This year marks my first experience going to the World Series of Poker in Las Vegas. I thought going to a WSOP Circuit Event (such as the one in Lake Tahoe at Harveys or at Harrahs Rincon) would help me be better prepared for what to expect and what I learned is nothing could be farther from the truth.
Since I already have my main event seat taken care of, I thought I would try my hand at some of the Single Table Satellites and 2nd Chance Events as I had done in Lake Tahoe in early June.
While it took me several tries in Lake Tahoe to actually win a Single Table Satellite, and believing that experience would give me an edge in the WSOP Single Table Satellites and 2nd chance events, I instead learned is that nothing except being there can prepare you for a room filled with several thousands of people playing in tournaments of various levels.
The most important lesson I learned is that playing tight aggressive alone, is not going to win very often in events where your starting chip counts are so low. I regularly ended up in hands where I had the best possible starting hand, (at a minimum top pair with top kicker) only to have all my chips in the pot and lose on the river. You will rarely hear me complain of a bad beat as in the end the best hand always wins, but the irony is that you need to win more than your share of races and enjoy some luck in your favor. More important than all that is that you need to keep from having bad luck as well.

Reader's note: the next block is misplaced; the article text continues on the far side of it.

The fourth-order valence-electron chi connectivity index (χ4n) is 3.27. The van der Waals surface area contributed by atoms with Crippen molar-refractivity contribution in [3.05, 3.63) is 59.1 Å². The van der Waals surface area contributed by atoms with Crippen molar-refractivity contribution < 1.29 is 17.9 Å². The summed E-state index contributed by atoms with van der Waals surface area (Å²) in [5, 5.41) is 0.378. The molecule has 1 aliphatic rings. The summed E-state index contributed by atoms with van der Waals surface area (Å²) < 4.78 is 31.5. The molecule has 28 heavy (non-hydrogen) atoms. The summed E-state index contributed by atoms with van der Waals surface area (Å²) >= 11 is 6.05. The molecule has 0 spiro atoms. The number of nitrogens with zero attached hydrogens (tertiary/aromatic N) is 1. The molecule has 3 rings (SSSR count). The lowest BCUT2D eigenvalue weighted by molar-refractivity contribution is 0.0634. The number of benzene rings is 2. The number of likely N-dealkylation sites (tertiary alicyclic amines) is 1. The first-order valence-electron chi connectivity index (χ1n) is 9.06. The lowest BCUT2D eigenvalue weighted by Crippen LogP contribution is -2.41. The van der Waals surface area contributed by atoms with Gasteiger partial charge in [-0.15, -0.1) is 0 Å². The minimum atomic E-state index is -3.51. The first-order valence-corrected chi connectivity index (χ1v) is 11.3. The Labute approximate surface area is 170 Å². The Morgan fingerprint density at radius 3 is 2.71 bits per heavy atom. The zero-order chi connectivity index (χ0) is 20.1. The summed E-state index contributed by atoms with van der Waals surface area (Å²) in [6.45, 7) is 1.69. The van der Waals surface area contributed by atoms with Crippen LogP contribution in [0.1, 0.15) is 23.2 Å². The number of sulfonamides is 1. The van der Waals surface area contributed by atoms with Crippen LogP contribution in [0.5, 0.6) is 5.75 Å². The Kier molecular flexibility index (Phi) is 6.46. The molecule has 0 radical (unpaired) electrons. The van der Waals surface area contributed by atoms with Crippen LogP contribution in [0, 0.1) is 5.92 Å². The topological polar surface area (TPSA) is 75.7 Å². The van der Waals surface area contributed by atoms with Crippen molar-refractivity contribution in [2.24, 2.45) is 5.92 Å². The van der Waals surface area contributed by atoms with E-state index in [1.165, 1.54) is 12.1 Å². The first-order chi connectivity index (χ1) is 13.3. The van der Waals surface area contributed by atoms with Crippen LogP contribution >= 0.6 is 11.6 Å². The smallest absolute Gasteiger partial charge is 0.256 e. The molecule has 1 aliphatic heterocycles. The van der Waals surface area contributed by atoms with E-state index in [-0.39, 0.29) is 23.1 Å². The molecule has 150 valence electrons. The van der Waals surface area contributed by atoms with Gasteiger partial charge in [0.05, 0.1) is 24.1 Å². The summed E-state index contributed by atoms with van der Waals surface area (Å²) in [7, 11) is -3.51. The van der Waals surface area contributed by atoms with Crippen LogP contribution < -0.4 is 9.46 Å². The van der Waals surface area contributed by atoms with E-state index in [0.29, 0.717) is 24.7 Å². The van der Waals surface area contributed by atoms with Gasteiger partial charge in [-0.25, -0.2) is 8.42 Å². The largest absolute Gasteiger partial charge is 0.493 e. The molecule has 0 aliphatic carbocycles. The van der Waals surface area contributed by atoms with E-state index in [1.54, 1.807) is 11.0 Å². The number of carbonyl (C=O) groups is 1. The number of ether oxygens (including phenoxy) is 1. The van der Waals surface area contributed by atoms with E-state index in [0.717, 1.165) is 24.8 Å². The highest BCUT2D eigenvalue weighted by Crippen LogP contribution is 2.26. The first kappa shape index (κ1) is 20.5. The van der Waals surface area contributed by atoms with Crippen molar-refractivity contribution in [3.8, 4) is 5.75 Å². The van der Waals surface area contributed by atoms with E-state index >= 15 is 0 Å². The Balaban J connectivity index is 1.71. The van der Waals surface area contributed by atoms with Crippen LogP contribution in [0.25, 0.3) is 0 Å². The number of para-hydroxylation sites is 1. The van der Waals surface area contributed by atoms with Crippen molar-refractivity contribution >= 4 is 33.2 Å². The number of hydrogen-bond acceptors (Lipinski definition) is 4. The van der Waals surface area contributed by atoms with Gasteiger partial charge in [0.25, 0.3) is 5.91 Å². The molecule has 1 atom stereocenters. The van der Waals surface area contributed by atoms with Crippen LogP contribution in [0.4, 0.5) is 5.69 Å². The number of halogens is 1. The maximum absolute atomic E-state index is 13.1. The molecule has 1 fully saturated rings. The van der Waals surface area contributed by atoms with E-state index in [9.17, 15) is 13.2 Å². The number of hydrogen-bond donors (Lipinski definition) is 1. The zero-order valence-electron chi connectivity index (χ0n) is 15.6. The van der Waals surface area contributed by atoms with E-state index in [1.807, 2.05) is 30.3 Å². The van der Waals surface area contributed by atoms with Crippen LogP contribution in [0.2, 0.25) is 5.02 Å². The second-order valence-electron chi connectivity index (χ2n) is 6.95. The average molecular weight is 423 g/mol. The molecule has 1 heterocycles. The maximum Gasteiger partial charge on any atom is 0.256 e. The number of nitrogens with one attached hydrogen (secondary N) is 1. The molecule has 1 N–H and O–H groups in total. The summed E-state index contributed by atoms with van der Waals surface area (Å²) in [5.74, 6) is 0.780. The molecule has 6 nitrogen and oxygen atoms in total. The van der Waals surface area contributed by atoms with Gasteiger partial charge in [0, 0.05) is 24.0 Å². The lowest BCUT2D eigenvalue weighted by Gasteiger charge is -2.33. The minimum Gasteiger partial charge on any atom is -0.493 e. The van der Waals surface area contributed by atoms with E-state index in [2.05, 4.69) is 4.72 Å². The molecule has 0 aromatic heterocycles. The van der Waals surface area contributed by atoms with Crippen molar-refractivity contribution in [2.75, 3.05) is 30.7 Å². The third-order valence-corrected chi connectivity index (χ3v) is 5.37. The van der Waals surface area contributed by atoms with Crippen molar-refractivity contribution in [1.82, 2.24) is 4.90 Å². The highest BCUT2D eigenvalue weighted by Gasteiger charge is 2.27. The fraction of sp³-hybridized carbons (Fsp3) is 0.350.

I spent several days analyzing the hands played by different professional players in a couple of No Limit Events as well as the outcome of the play. I have concluded your intuition of where you stand in a hand can often have more value than the strength of your cards, especially when it is tied into your perceived table image.
One common thing I have seen throughout the last week, is that the only thing that can crush your intuition of the value of your hand is to misread the perceived value of your opponents hand. Misreading can be both in the positive and negative respects.
On two different occasions I actually had four of a kind. Pocket Queens and two more on the flop on the first occasion, where I raised 4 times the big blind and had a few callers. Also I had just moved to the table and was the big blind, so it was probably expected based on my chip stack that I would defend my big blind.
On the second occasion, I had pocket sevens and two more on the flop so I made a standard raise and everybody folded. Upon reflection, I know that I should have checked, leaving the betting to someone else or it being checked around to get another card, hoping the next round would give others a betting hand.
These examples go back to my statement of perceived hand values, I knew my hand was the best hand, yet I had not considered the hand values of others at that point in the hand which ultimately cost me money as the hand was over. Why was it my first nature to bet, when I knew my hand was not likely to be beaten?